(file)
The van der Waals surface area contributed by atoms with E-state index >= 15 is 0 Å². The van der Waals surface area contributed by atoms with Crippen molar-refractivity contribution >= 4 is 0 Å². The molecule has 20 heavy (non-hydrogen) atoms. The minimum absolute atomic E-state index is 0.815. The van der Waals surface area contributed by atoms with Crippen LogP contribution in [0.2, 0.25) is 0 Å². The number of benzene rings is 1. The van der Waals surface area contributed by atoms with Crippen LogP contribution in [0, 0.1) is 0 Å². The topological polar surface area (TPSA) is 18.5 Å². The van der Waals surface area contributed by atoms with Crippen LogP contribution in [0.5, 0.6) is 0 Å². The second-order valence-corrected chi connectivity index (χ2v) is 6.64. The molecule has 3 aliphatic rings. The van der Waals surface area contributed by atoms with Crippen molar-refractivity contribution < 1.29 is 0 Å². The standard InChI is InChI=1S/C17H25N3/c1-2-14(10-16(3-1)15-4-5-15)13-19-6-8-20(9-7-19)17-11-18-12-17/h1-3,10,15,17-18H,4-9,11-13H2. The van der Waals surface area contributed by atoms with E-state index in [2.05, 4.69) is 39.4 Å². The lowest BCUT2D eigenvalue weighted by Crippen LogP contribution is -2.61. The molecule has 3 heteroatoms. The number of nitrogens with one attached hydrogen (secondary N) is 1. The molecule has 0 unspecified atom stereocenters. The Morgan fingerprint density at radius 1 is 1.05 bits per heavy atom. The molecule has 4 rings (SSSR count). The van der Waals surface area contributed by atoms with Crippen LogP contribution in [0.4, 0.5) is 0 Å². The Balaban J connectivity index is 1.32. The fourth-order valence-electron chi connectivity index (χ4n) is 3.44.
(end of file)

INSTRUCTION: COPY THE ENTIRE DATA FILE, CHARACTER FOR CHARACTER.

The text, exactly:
The van der Waals surface area contributed by atoms with E-state index >= 15 is 0 Å². The van der Waals surface area contributed by atoms with Crippen molar-refractivity contribution >= 4 is 0 Å². The molecule has 20 heavy (non-hydrogen) atoms. The minimum absolute atomic E-state index is 0.815. The van der Waals surface area contributed by atoms with Crippen LogP contribution in [0.2, 0.25) is 0 Å². The number of benzene rings is 1. The van der Waals surface area contributed by atoms with Crippen LogP contribution in [0, 0.1) is 0 Å². The topological polar surface area (TPSA) is 18.5 Å². The van der Waals surface area contributed by atoms with Crippen LogP contribution in [0.5, 0.6) is 0 Å². The second-order valence-corrected chi connectivity index (χ2v) is 6.64. The molecule has 3 aliphatic rings. The van der Waals surface area contributed by atoms with Crippen molar-refractivity contribution < 1.29 is 0 Å². The standard InChI is InChI=1S/C17H25N3/c1-2-14(10-16(3-1)15-4-5-15)13-19-6-8-20(9-7-19)17-11-18-12-17/h1-3,10,15,17-18H,4-9,11-13H2. The van der Waals surface area contributed by atoms with E-state index in [2.05, 4.69) is 39.4 Å². The lowest BCUT2D eigenvalue weighted by Crippen LogP contribution is -2.61. The molecule has 3 heteroatoms. The number of nitrogens with one attached hydrogen (secondary N) is 1. The molecule has 0 unspecified atom stereocenters. The Morgan fingerprint density at radius 1 is 1.05 bits per heavy atom. The molecule has 4 rings (SSSR count). The van der Waals surface area contributed by atoms with Crippen LogP contribution in [0.4, 0.5) is 0 Å². The Balaban J connectivity index is 1.32. The fourth-order valence-electron chi connectivity index (χ4n) is 3.44.